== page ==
Ben Goldman covers the recent MC Roundtable in Streetsblog: "In this camp, America’s transportation choices are seen as a market where providers compete across the various modes for the privilege of meeting each individual’s transportation needs. A good transportation policy, in this view, is one that makes such a market function as efficiently as possible, keeping costs low for travelers and profits high enough for providers to ensure continued service without excessive government subsidy or regulation. Here, the user-pays-user-benefits principle is sacrosanct, and fiscal self-sufficiency is paramount."
Today’s mobile technologies make it easier than ever for people to work from anywhere. These advances, combined with concerns about traffic congestion, oil's inordinate strategic importance , and the environmental impact of driving appear to create a “perfect storm” for the expansion of telecommuting. However, a few outdated legislative barriers are holding back the more widespread use of telecommuting. A well-targeted and thoughtful approach to removing these barriers can reduce congestion and the need to use oil, while providing economic benefits to businesses, individual employees, and entire regions. Click here to read a new white paper on telecommuting by Justin Horner detailing what telecommuting means today and how to remove barriers to its expansion.
As the holiday driving season approaches, and at a time when national transportation infrastructure policy is up for revision and improvement, policy makers must take a fresh look at transportation.
The new report “Taking the Wheel: Achieving a Competitive Transportation Sector Through Mobility Choice,” details the impact of 10 specific policies that would level the playing field among transportation options.
The report’s recommendations aim to reduce the ability of an oil price spike to disrupt our economy, decrease wasteful government spending and open the door to economical and convenient transportation options.
Today the Mobility Choice Coalition released its Blueprint for Mobility Choice – a 10-point plan that offers a fiscally responsible, free market oriented approach to expanding competition among transportation modes for the purpose of reducing oil's strategic value. The full plan is available on the Mobility Choice web site.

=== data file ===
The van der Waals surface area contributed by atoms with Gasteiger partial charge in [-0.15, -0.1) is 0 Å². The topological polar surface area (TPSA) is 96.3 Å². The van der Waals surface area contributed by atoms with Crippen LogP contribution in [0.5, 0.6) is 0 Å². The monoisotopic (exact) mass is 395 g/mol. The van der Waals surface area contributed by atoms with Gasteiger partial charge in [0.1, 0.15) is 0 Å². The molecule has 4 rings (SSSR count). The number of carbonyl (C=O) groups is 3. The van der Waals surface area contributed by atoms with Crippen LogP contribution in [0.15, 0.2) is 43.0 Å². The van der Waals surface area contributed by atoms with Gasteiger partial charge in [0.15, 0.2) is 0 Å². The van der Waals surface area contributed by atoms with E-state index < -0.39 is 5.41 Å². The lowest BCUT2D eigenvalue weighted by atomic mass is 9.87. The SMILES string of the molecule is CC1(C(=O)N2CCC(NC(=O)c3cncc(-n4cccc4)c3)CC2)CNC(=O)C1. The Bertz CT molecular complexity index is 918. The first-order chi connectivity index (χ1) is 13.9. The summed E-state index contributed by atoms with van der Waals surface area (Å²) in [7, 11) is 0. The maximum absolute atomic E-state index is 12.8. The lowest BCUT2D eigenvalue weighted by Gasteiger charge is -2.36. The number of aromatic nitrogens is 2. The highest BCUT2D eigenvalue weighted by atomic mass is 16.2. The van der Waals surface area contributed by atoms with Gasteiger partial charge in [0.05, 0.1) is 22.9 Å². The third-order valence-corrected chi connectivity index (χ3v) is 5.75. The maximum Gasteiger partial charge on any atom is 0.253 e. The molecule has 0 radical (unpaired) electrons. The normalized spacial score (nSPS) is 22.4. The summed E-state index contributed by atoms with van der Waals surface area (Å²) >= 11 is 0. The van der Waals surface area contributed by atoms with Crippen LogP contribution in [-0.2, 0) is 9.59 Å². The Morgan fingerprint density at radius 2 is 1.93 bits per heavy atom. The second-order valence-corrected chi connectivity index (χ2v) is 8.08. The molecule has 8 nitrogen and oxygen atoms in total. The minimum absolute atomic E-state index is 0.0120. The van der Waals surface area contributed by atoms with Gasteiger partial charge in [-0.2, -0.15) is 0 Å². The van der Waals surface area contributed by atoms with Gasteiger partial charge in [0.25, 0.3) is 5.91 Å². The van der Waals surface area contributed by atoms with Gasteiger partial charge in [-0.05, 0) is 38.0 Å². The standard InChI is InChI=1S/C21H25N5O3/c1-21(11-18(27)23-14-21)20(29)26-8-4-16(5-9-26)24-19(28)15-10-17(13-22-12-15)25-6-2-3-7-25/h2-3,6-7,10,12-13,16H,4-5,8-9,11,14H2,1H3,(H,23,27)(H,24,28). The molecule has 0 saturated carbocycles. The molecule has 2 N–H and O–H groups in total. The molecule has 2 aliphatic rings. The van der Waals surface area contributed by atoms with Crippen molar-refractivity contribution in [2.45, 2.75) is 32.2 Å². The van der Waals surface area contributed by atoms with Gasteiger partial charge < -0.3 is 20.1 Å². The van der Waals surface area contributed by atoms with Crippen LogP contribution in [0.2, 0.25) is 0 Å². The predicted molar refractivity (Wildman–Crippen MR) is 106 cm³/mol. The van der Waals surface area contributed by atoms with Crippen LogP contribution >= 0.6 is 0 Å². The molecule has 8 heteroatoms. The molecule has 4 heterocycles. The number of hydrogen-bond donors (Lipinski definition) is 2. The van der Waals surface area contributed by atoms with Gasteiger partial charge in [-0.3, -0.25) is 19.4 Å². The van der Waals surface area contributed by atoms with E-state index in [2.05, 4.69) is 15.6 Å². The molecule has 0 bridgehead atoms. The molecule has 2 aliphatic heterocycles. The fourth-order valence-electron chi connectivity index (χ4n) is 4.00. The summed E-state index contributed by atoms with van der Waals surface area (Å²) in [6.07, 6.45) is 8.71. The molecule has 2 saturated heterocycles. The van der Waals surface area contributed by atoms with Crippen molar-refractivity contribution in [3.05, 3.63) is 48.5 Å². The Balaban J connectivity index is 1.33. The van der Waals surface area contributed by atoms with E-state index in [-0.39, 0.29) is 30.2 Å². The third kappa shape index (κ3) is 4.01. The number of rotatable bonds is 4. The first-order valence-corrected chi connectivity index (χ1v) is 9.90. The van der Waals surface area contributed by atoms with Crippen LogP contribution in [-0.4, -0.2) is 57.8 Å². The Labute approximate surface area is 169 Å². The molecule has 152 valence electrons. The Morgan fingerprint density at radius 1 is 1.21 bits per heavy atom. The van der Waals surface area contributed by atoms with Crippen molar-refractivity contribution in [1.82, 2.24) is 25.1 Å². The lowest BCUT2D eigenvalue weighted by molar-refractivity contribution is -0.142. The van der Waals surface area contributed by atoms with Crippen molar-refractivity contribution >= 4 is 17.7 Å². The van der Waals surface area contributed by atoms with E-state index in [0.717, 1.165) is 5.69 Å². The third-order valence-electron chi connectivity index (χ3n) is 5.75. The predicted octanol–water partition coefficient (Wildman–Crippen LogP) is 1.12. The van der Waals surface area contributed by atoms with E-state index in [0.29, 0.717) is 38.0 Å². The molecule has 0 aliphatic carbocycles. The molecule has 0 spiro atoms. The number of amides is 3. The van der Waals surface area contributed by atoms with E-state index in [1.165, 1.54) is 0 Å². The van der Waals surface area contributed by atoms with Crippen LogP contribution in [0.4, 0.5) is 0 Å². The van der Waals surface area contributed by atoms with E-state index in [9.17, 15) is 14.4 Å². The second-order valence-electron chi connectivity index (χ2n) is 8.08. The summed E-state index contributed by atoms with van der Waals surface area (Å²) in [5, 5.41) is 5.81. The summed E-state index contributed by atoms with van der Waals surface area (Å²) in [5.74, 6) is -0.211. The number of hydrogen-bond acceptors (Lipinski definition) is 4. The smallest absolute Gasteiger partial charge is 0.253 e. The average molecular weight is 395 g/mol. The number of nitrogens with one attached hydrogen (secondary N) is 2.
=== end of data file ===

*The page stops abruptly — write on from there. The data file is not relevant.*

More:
The Mobility Choice Coalition is a bipartisan alliance including Anne Korin and Gal Luft, co-directors of the Institute for Analysis of Global Security (IAGS); R. James Woolsey, former CIA director; Robert C. McFarlane, former National Security Advisor; Cliff May, president of the Foundation for Defense of Democracies; and Deron Lovaas of the Natural Resources Defense Council.
“America’s dependence on oil not only undermines our economy, it also poses serious risks to our national security. We must act now to strip oil of its status as a strategic commodity by eliminating government regulations that stifle competition and promote inefficiencies in our transportation system,” said Anne Korin.
The Blueprint for Mobility Choice lays out four guiding principles on how to move to a competitive transportation market in America. Following these principles, Mobility Choice proposes 10 transportation policies that will remove barriers to competition among transportation modes.
Mobility Choice is a project of the Institute for Analysis of Global Security (IAGS) – a non-profit public educational organization focusing on energy security. Mobility Choice is dedicated to managing the national security and economic vulnerabilities posed by America’s oil dependence that stem from oil's status as a strategic commodity second to none.